Why you should care
Because it won’t fly under the radar for much longer.
I didn’t expect to see a kangaroo in Peru, but that’s exactly what greets me in the Andean pueblo of Huamachuco. Admittedly, the marsupial is fashioned from a conifer, and somewhat in need of a haircut, but my pal — amateur Australian explorer and archaeologist John Leivers — says, “It’s a good roo,” and that’s enough for me. There are roosters too, and men on horseback, and a giant Easter Bunny.…
Topiary isn’t the only reason to make the five-hour drive from the northern coastal city of Trujillo to Huamachuco. While the surviving colonial town is a mere 465 years old, it has been a center of civilization since at least A.D. 300 and there are two extremely important pre-Inca cities in the area. What’s more, the Qhapaq Ñan (the old Inca highway) dissects the town’s stately plaza, so the trekking has some serious props.
Markahuamachuco is at least 1,000 years older than its more famous cousin.
The ruins of the city of Markahuamachuco, located on a huge mesa just 6 miles from town, are “one of the most important sites in Peru,” says Leivers, but on the day we visit, we have them entirely to ourselves — despite not having to pay a cent to get in. With 360-degree views, towering 40-foot walls and intricate aesthetic detailing, it’s impossible not to draw comparisons with the tourist trap that is Machu Picchu. As we stroll the 2-mile-long complex, pausing often to admire the incredible stone masonry, I keep reminding myself that Markahuamachuco is at least 1,000 years older than its more famous cousin.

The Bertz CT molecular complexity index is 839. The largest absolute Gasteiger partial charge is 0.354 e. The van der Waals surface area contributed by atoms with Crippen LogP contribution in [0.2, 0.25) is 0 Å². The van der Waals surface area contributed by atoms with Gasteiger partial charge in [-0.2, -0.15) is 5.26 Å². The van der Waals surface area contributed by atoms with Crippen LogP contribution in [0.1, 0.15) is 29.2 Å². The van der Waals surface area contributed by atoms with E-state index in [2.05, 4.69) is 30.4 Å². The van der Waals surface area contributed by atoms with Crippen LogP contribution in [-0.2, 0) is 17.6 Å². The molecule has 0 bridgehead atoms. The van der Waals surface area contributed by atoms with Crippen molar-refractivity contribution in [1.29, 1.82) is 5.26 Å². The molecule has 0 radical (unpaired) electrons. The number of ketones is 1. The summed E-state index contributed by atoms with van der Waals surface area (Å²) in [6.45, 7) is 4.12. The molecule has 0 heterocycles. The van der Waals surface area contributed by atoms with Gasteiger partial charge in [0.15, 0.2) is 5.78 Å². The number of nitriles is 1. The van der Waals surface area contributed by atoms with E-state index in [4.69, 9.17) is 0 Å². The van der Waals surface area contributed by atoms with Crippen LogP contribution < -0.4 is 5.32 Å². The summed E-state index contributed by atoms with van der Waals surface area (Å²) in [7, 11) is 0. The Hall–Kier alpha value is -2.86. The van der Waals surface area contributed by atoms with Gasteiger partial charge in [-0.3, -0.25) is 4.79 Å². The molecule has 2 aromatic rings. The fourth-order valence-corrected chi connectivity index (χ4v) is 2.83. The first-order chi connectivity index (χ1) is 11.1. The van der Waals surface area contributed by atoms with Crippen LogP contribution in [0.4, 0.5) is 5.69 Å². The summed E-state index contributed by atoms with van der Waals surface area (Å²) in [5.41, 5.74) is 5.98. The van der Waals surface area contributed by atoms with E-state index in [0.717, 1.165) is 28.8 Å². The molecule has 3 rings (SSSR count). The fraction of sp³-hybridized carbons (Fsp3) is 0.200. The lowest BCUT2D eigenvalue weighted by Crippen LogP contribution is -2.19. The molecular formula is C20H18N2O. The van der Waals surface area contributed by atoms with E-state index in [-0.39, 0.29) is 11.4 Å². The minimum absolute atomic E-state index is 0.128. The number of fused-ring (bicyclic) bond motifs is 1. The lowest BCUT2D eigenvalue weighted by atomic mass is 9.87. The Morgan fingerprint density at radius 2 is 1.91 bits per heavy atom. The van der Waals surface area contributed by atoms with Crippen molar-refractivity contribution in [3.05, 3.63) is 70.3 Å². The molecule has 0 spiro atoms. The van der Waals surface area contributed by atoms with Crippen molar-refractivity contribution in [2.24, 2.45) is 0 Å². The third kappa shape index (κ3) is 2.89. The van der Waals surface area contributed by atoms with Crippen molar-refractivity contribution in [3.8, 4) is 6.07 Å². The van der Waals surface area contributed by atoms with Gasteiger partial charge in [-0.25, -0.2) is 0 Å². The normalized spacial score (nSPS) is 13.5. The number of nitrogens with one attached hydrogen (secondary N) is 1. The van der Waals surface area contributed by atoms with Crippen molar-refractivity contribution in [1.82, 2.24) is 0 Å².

But the ruins are by no means the only attraction. Barely 2 miles from Markahuamachuco is the Huari administrative center of Wiracochapampa, an imposing square citadel built around A.D. 650. For several hundred years, the two great civilizations co-existed. “They didn’t speak the same language or have the same beliefs,” says Leivers, “but they managed to get along without war.” There’s a message in there somewhere.
Not to be outdone, the Incas arrived on the scene around A.D. 1000, establishing a city on the same site as the modern town of Huamachuco. For at least a few decades, all three great cultures got along. Recent archaeological findings show that the Huari were heavily influenced by the architecture at Markahuamachuco, and, says Leivers, it’s “common knowledge” that the Incas borrowed heavily from the Huari. “It’s simply fantastic,” he marvels, “to have so much history in one place.”
Most of the Inca city has been absorbed by the Spanish town, and a grotesque modern cathedral resembling an airplane hangar is built atop the Inca ushnu, or ceremonial platform. The Incas’ roadbuilding exploits, though, have proved harder to erase. For a few utterly exhausting days, I follow the 65-year-old Leivers’ footsteps south. On the first night, we camp next to Lago Cushuro, one of the most spectacular places I’ve ever clapped eyes on, before launching our assault on the famed Escalerilla (gangway), a series of several thousand stone steps that summits three 13,000-foot passes.
I’ve seldom felt worse than I do at the summit of the third pass, but — despite the waves of nausea and my trembling extremities — it’s hard to argue with Leivers when he says that “Huamachuco simply has to be the next big thing in Peruvian tourism.”
Go now, before it’s too late. And don’t forget to say “G’day” to the roo.
GO THERE: HUAMACHUCO
- Directions: There are daily buses from Trujillo (on the coast) and Cajamarca (to the north, in the mountains) — both about six hours away.
- Stay here: Hotel Mama Wasi has tastefully decorated rooms and a wonderful riverside location. And Roberto, the owner, has a wealth of local knowledge.
- Pro tip: August is a good time to visit. The first weekend of the month sees the Fiesta de Waman Raymi, while the Fiesta de Huamachuco runs from the 13th to the 20th.